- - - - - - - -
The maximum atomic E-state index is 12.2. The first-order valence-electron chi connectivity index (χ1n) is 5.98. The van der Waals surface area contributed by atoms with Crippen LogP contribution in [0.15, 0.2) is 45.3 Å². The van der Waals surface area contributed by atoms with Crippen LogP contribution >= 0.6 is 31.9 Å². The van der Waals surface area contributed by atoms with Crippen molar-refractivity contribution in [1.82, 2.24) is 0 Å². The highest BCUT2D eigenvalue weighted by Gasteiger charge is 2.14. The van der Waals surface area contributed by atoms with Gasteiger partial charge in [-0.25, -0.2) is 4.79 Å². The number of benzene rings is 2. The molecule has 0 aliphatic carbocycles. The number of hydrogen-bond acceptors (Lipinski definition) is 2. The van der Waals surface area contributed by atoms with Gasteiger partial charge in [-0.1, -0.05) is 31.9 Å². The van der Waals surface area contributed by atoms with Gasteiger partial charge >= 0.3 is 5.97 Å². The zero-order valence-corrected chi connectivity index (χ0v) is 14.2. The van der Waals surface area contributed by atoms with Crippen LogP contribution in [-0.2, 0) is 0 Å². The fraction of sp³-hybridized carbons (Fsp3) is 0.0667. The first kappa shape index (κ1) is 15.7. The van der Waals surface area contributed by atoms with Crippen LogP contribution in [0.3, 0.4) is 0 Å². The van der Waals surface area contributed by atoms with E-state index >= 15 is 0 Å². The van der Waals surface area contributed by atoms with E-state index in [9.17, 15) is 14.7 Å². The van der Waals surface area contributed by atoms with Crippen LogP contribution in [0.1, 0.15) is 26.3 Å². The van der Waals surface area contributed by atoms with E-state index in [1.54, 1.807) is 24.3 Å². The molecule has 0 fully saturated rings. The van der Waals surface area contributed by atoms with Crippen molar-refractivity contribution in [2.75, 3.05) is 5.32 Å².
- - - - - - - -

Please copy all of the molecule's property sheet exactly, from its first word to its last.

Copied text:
The maximum atomic E-state index is 12.2. The first-order valence-electron chi connectivity index (χ1n) is 5.98. The van der Waals surface area contributed by atoms with Crippen LogP contribution in [0.15, 0.2) is 45.3 Å². The van der Waals surface area contributed by atoms with Crippen LogP contribution >= 0.6 is 31.9 Å². The van der Waals surface area contributed by atoms with Crippen molar-refractivity contribution in [1.82, 2.24) is 0 Å². The highest BCUT2D eigenvalue weighted by Gasteiger charge is 2.14. The van der Waals surface area contributed by atoms with Gasteiger partial charge in [-0.25, -0.2) is 4.79 Å². The number of benzene rings is 2. The molecule has 0 aliphatic carbocycles. The number of hydrogen-bond acceptors (Lipinski definition) is 2. The van der Waals surface area contributed by atoms with Gasteiger partial charge in [-0.1, -0.05) is 31.9 Å². The van der Waals surface area contributed by atoms with Gasteiger partial charge >= 0.3 is 5.97 Å². The zero-order valence-corrected chi connectivity index (χ0v) is 14.2. The van der Waals surface area contributed by atoms with Crippen LogP contribution in [-0.2, 0) is 0 Å². The fraction of sp³-hybridized carbons (Fsp3) is 0.0667. The first kappa shape index (κ1) is 15.7. The van der Waals surface area contributed by atoms with Crippen LogP contribution in [0.3, 0.4) is 0 Å². The van der Waals surface area contributed by atoms with E-state index >= 15 is 0 Å². The van der Waals surface area contributed by atoms with E-state index in [9.17, 15) is 14.7 Å². The van der Waals surface area contributed by atoms with Crippen LogP contribution in [0.1, 0.15) is 26.3 Å². The van der Waals surface area contributed by atoms with E-state index in [1.54, 1.807) is 24.3 Å². The molecule has 0 fully saturated rings. The van der Waals surface area contributed by atoms with Crippen molar-refractivity contribution in [2.75, 3.05) is 5.32 Å².